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Basic Information

This page is a stub. Please expand on it if you have good ideas for how to use riddles, codes, and puzzles in gaming.


1. Rumkins Cipher Tools - awesome website devoted to solving codes, and the tools to solve or create them. Lots of good resources for GM's.
2. The Black Chamber - MOAR cipher tools, delivered with a darker and cool sounding name…
3. Hanging Hyena - Word solvers and pen & paper cipher tools. Good if you're stuck trying to figure out a puzzle and can get your mobile phone out…
4. Wordsies - Another word game solving tool related site…
5. Omniglot - Writing Systems and Real World Runes - Great if you're trying to come up with a plausible looking alphabet for non-humans. For example, stuff like this the Theban alphabet or the angelic alphabet (both are real artifacts of our history).
6. Luthorian - Another large collection of tools and alphabets. Including The Dagger Alphabet. Perfect for a guild of thieves….
7. RPG: Amber Diceless Roleplaying by Erick Wujcik - the author talks about how he hates riddles, and so if he thinks there's going to be riddles in a campaign, he makes his character an expert riddler. That way he can justify solving them only in-character, not out-of-character. I've always thought that was brilliant, even if it is rather metagamey.

Game and Story Use

  • Riddles are fun, and a classic part of the genre. Remember Bilbo and Gollum? Remember all those old D&D modules with the weird riddle-and-trap-laden dungeons?
  • Some players just hate riddles (and/or puzzles, or brain-teasers, or at least ones that don't have immediate practical applications and real-world solutions). If you have such a player in your game, you may need to consider either not including riddles in your campaign, or allowing that person to just make an intelligence check to solve the riddle in-character without doing the work out-of-character. Don't set yourself up for frustration by building an elaborate puzzle that the players aren't willing to (or capable of) solving. It won't make anyone happy.
    • Can get very meta if the player best at solving riddles happens to be playing a fighter with the IQ of tofu. Likewise when the superhumanly intelligent wizard is baffled by a simple number puzzle that logically he should be able to solve in his head. This sort of thing flies immediately counter to all attempts at role-playing and separating player and character knowledge and personality.
    • Also quite annoying for the GM when the riddles are based in the lore of the campaign setting and the murderhobo players couldn't be bothered to read the lore or have their characters take any skills that would allow them to dice for it.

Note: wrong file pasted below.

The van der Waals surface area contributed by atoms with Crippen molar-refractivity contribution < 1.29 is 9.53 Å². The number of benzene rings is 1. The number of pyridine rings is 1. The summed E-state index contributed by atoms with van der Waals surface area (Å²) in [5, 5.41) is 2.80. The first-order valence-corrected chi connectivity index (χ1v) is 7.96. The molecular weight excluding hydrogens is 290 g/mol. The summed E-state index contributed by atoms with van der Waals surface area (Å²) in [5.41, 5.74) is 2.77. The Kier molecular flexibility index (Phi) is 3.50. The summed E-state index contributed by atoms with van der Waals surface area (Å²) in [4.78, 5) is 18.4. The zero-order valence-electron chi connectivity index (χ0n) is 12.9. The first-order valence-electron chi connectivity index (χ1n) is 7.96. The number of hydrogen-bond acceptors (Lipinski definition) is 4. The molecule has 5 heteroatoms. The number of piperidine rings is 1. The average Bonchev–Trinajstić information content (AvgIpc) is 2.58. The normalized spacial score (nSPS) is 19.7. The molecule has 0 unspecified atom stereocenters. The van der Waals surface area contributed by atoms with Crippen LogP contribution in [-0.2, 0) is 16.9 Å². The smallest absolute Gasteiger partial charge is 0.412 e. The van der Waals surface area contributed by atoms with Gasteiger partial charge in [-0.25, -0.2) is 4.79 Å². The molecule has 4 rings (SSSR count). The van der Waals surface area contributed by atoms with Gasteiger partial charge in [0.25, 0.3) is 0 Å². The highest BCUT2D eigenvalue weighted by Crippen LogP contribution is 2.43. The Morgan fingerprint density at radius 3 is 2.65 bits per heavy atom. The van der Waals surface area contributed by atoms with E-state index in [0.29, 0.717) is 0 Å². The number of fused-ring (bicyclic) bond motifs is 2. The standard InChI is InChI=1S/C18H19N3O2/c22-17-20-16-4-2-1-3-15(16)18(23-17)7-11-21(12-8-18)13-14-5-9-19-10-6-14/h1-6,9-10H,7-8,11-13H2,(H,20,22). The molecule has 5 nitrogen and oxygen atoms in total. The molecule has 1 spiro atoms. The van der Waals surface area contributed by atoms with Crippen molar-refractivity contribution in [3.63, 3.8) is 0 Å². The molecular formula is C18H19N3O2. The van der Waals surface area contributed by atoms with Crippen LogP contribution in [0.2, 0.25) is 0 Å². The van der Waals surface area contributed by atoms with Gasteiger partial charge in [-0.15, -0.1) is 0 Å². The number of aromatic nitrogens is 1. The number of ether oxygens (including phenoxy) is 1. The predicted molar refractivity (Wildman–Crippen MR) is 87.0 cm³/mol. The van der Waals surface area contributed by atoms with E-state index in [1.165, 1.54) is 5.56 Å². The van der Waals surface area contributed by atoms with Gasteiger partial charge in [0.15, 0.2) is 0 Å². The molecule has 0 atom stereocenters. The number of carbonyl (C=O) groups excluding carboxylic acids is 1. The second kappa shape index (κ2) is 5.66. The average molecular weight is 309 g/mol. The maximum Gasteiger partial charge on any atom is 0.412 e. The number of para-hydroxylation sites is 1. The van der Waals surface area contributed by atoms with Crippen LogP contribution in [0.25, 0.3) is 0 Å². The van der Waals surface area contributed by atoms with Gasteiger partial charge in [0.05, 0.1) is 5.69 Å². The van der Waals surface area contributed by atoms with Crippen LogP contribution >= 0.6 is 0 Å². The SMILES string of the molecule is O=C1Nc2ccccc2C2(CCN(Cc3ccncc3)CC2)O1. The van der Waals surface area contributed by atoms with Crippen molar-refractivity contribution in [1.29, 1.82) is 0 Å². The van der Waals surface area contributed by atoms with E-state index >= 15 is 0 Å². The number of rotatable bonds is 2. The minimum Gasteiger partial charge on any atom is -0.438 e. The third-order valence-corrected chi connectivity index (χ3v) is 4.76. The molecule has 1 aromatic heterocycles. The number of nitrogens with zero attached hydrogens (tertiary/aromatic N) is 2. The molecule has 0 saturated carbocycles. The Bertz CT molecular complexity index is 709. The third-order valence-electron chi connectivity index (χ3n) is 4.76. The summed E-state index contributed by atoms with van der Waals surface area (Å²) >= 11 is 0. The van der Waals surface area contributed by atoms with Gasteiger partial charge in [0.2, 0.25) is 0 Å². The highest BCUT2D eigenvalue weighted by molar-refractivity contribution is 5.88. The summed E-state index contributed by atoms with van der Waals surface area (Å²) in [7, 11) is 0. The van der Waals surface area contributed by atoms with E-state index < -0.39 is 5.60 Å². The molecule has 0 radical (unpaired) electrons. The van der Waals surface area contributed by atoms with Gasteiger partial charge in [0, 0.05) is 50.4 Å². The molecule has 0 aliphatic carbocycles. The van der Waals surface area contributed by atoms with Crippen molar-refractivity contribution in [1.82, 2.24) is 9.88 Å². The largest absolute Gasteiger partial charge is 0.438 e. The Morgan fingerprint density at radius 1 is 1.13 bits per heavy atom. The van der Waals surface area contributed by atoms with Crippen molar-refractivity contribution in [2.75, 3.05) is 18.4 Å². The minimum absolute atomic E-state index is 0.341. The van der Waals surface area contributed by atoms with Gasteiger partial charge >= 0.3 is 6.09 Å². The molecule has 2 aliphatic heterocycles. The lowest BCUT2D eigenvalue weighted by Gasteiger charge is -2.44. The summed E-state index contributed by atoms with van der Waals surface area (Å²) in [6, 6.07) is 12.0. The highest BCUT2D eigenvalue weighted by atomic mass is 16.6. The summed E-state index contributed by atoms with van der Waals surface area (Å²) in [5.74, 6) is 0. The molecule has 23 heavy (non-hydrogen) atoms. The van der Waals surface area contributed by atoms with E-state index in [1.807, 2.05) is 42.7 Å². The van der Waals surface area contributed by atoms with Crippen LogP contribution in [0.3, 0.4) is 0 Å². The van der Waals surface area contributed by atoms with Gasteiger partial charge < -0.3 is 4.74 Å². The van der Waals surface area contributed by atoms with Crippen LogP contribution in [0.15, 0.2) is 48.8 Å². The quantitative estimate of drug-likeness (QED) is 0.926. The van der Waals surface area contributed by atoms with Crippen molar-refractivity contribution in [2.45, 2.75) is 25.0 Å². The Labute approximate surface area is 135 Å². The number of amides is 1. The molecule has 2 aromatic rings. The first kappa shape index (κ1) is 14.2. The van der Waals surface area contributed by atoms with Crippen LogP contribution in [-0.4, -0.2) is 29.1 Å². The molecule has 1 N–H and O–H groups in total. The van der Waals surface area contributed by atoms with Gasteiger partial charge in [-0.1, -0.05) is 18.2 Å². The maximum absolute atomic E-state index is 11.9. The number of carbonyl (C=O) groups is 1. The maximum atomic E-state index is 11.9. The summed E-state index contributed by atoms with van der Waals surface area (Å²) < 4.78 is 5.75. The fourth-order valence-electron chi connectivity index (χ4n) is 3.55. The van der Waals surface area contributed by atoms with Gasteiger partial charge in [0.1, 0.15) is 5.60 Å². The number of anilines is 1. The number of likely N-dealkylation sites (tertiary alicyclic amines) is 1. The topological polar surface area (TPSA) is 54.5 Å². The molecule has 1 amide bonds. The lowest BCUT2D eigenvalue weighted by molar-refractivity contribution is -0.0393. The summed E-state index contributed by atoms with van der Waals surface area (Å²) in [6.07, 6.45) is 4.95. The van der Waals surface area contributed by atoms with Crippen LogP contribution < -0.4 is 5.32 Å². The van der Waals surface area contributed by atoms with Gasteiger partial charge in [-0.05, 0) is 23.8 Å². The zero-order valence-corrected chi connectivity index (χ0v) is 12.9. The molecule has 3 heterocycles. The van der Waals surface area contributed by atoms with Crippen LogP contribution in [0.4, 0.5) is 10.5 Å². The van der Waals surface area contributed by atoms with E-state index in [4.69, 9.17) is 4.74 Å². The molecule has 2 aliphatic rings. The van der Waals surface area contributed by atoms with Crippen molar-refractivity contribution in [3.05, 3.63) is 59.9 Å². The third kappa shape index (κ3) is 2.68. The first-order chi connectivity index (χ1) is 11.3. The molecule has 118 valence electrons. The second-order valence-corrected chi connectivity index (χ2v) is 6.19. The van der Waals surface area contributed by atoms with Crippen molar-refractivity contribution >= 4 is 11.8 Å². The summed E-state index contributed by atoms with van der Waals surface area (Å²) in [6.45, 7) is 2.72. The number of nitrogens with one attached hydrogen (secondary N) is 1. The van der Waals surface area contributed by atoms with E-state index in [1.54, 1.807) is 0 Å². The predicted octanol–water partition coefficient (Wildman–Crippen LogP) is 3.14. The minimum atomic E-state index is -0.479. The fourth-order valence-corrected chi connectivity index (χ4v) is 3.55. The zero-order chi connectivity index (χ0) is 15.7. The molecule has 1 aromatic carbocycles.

• Of course there are limits, by all means expect your players to show reasonable respect for the effort you put into the setting, but don't expect them to become experts on it, nor to read your 4000 page Silmarillion knock off (especially if have a reputation for ERP) in order to play the game. Allow a decent level of default knowledge on the part of characters as well - even if your players are clowns who know little to none of the history, myth and legend of their own culture, their characters are less likely to be.
  • Stuck trying to get your players to solve a riddle or puzzle? Give them a hint… but be sparing.. for example, one or two letters at a time. Small changes in the puzzle can weaken it enough to make it obvious. Something I noticed from solving cryptograms is that the first couple of letters in a hundred letter messages take about half my time…and most of the puzzle crumbles within a minute of figuring out seven or eight of the letters involves.
    • But never underestimate the power of your players to miss the bloody obvious. Or your own ability to forget that the fact something is glaringly apparent to you, doesn't mean that it's so to the players. Especially if they are from a different culture group to you (and recall that as little as decade can be a culture group shift in the modern world).
  • A random consideration: remember that (historically at least) anything to do with clocks will be anachronistic before the start of the C14, and even then rare until much later with the idea of "clockwise" taking a few hundred more years to develop. Before that, your best hope of something similar is a sundial around which the sun drives the shadow of the gnomon in a direction which clocks would later be built to emulate. This direction was known as "sunwise" (or deoisel) in Celtic cultres, opposed to widdershins or tuathal. Sunwise was considered to be "properly aligned" and propitious, whereas to go against it was very much not so. Also - and the etymological roots of this are still visible in many languages - before the compass was widespread, the easiest cardinal axis to fix was East-West, given that sunrise is always to the East and sunset to the West. From there it is only a short leap to identify the South with midday (or the North in in the Southern Hemisphere) and then the final cardinal point with midnight.
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